Although our analysis focused on transmission power grids, recovery percolation is readily applicable to other transportation networks where the commodity transported is interchangeable (i.e., demand could be satisfied from different sources) such as gas and water infrastructure or supplychain networks. Possible future work may extend recovery percolation to networks where the items transferred each have a specific destination, for example, passengers in human transportation networks^{37}.
The computational complexity of identifying actionable reconstruction strategies is an open issue, especially in the case of interdependent and decentralized recovery scenarios, where systems are larger, and the optimization problem must be solved numerous times^{22,30,38}. Our stylized model is efficient, but as such, it ignores certain details. For example, our approach assumes that link capacities are sufficiently large to service the network flows during the recovery process. Future work may explore how to extend recovery percolation to take into account such constraints. Similar to tdNPD, these strategies provide scenarios that may be useful for developing recovery operator based approaches to mathematically model the dynamics of recovery and enable development of datadriven control approaches^{39}. Further work is needed to extend our model to simultaneous recovery of multiple critical infrastructure systems explicitly taking into account interdependencies between the systems. Competitive percolation strategies in general, can provide opportunities for modeling realworld processes. For instance, in addition to this application to recovery, there is recent work of applying competitive percolation strategies to suppress the outbreak of epidemics via targeted immunization^{40}.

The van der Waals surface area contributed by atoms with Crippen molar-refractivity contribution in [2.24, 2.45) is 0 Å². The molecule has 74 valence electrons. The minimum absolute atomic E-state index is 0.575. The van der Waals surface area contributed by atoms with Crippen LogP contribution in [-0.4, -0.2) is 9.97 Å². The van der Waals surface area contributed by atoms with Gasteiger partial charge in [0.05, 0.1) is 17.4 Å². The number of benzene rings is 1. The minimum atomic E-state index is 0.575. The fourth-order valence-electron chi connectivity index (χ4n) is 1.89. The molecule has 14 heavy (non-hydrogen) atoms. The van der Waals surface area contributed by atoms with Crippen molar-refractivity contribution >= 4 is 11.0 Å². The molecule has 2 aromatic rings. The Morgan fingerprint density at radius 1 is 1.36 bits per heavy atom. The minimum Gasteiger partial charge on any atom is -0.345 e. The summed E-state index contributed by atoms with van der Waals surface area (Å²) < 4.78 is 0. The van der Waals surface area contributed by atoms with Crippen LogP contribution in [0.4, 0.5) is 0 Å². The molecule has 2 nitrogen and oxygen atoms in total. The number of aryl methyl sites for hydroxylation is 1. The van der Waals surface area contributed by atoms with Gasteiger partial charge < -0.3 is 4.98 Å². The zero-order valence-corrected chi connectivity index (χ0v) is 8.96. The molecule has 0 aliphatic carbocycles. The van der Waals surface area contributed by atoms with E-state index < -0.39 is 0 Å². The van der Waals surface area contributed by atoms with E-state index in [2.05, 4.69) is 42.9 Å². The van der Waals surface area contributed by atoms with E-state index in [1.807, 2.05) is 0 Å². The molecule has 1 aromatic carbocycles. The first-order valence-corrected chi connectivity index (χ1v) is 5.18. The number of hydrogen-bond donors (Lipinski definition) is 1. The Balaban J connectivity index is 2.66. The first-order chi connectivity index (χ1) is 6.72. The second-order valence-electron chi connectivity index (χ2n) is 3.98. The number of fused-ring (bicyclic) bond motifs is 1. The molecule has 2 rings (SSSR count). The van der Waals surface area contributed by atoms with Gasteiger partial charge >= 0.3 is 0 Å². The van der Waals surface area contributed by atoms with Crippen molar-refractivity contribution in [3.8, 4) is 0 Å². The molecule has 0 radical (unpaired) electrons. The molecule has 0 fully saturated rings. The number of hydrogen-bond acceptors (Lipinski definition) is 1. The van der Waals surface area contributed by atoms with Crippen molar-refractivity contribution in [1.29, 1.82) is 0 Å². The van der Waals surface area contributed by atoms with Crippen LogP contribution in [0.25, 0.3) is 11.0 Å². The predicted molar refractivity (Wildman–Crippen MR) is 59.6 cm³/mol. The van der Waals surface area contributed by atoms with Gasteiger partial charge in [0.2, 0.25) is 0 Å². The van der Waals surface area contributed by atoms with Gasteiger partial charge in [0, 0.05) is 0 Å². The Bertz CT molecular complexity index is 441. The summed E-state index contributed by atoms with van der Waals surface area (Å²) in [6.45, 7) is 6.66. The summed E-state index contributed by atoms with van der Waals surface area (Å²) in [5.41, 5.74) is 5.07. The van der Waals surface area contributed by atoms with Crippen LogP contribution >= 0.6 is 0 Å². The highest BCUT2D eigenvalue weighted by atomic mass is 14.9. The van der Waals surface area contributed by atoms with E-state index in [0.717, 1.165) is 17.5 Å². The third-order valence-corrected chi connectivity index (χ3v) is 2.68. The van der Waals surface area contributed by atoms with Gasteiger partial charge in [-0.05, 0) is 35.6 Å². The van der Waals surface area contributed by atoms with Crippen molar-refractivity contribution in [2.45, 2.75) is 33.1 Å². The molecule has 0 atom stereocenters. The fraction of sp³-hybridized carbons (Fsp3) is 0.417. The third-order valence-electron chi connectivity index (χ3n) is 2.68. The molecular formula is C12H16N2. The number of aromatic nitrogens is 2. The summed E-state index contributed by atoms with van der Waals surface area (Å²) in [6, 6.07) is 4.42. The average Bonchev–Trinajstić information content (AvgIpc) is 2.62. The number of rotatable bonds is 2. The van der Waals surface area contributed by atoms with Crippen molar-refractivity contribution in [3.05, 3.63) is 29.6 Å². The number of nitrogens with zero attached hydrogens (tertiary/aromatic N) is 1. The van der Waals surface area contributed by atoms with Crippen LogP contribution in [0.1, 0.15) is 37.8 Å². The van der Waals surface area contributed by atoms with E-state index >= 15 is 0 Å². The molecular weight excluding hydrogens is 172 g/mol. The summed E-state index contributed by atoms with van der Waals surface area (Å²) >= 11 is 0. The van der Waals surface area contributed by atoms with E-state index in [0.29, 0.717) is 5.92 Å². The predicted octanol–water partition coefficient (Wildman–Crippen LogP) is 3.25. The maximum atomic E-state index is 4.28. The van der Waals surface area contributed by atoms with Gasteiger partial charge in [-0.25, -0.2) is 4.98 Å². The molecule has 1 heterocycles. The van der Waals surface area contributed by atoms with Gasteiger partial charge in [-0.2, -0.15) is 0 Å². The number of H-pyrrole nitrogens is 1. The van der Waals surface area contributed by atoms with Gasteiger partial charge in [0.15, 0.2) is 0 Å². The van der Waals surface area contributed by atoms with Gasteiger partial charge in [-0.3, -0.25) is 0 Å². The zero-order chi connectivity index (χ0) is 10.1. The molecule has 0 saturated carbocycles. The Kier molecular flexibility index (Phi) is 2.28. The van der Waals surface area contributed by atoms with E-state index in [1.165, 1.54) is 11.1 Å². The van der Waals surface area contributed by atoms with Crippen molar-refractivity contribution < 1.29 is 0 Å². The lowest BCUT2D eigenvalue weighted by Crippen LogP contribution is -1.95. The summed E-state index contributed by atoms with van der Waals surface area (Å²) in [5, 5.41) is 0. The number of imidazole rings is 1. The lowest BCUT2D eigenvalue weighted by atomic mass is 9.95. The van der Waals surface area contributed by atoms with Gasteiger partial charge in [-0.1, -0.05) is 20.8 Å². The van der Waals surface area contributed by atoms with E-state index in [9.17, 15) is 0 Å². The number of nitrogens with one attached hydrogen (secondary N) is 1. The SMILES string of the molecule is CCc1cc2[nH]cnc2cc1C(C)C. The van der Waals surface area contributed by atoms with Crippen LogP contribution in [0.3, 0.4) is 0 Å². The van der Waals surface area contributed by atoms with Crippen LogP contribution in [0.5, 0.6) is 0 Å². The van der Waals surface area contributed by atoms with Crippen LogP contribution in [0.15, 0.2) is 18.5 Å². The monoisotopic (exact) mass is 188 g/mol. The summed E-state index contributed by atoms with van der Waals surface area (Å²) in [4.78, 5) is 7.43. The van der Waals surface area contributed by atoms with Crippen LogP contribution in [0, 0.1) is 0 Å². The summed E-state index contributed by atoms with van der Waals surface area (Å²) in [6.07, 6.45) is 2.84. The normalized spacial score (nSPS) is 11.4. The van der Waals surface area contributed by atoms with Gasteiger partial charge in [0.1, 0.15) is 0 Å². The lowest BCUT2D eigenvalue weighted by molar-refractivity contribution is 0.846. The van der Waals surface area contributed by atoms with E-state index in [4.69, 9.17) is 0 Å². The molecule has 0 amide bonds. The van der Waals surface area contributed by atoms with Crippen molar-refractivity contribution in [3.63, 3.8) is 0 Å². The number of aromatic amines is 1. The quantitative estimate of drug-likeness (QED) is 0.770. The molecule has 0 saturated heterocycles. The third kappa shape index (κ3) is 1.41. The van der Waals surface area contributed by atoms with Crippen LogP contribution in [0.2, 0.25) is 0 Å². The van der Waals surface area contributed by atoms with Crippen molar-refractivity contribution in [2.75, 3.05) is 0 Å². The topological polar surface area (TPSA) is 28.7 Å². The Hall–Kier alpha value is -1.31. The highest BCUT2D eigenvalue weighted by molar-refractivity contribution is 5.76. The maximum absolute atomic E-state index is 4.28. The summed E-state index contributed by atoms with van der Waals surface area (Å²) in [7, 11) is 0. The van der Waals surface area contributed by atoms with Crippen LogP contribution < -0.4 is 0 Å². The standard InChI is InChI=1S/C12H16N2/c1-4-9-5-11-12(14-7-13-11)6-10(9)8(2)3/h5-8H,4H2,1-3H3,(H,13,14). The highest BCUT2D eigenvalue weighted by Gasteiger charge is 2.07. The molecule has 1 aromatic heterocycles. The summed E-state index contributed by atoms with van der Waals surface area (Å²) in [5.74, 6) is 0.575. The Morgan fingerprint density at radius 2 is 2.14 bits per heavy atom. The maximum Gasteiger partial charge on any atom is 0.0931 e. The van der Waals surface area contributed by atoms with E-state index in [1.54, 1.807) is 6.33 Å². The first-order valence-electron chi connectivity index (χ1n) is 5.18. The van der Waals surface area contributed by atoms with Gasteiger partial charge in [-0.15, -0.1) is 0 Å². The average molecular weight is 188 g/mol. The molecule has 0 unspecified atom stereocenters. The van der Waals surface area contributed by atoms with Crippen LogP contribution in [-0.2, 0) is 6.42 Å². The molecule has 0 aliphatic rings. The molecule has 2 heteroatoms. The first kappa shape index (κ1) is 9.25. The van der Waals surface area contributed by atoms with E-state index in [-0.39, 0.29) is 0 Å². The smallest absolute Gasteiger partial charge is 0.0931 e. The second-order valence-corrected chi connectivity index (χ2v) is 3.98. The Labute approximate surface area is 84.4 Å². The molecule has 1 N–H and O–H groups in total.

Methods
Timedependent NDP